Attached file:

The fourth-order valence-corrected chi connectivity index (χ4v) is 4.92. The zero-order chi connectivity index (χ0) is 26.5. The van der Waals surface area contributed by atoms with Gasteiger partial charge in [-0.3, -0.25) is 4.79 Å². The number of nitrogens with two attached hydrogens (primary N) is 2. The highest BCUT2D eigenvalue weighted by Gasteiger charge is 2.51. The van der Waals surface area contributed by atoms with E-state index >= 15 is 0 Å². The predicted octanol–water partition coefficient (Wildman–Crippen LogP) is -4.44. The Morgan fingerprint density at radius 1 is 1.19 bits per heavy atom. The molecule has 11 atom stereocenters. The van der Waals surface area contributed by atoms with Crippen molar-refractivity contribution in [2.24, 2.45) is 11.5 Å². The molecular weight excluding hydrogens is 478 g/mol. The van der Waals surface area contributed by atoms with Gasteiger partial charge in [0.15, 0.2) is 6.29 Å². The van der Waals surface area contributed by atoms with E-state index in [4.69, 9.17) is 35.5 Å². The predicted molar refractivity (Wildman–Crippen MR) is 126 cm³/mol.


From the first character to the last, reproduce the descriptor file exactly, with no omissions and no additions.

The fourth-order valence-corrected chi connectivity index (χ4v) is 4.92. The zero-order chi connectivity index (χ0) is 26.5. The van der Waals surface area contributed by atoms with Gasteiger partial charge in [-0.3, -0.25) is 4.79 Å². The number of nitrogens with two attached hydrogens (primary N) is 2. The highest BCUT2D eigenvalue weighted by Gasteiger charge is 2.51. The van der Waals surface area contributed by atoms with E-state index >= 15 is 0 Å². The predicted octanol–water partition coefficient (Wildman–Crippen LogP) is -4.44. The Morgan fingerprint density at radius 1 is 1.19 bits per heavy atom. The molecule has 11 atom stereocenters. The van der Waals surface area contributed by atoms with Crippen molar-refractivity contribution in [2.24, 2.45) is 11.5 Å². The molecular weight excluding hydrogens is 478 g/mol. The van der Waals surface area contributed by atoms with Gasteiger partial charge in [0.15, 0.2) is 6.29 Å². The van der Waals surface area contributed by atoms with E-state index in [4.69, 9.17) is 35.5 Å². The predicted molar refractivity (Wildman–Crippen MR) is 126 cm³/mol.